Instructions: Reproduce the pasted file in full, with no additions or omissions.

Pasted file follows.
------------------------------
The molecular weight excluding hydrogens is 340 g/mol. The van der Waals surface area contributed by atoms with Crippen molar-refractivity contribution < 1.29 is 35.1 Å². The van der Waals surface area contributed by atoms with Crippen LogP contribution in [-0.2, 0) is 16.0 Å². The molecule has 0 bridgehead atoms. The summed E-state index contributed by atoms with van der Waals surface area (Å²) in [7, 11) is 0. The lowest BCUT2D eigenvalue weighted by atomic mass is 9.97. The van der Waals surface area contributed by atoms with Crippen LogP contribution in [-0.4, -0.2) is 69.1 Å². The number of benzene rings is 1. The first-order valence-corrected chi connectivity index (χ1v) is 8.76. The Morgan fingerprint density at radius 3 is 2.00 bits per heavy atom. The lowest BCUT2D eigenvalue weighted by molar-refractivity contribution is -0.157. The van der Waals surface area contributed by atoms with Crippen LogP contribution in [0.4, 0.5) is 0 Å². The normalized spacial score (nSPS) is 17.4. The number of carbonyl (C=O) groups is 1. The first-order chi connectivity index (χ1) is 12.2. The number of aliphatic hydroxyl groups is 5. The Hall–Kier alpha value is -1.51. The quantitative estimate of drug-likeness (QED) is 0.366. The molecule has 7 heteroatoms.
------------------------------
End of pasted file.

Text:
The molecular weight excluding hydrogens is 340 g/mol. The van der Waals surface area contributed by atoms with Crippen molar-refractivity contribution < 1.29 is 35.1 Å². The van der Waals surface area contributed by atoms with Crippen LogP contribution in [-0.2, 0) is 16.0 Å². The molecule has 0 bridgehead atoms. The summed E-state index contributed by atoms with van der Waals surface area (Å²) in [7, 11) is 0. The lowest BCUT2D eigenvalue weighted by atomic mass is 9.97. The van der Waals surface area contributed by atoms with Crippen LogP contribution in [-0.4, -0.2) is 69.1 Å². The number of benzene rings is 1. The first-order valence-corrected chi connectivity index (χ1v) is 8.76. The Morgan fingerprint density at radius 3 is 2.00 bits per heavy atom. The lowest BCUT2D eigenvalue weighted by molar-refractivity contribution is -0.157. The van der Waals surface area contributed by atoms with Crippen LogP contribution in [0.4, 0.5) is 0 Å². The normalized spacial score (nSPS) is 17.4. The number of carbonyl (C=O) groups is 1. The first-order chi connectivity index (χ1) is 12.2. The number of aliphatic hydroxyl groups is 5. The Hall–Kier alpha value is -1.51. The quantitative estimate of drug-likeness (QED) is 0.366. The molecule has 7 heteroatoms.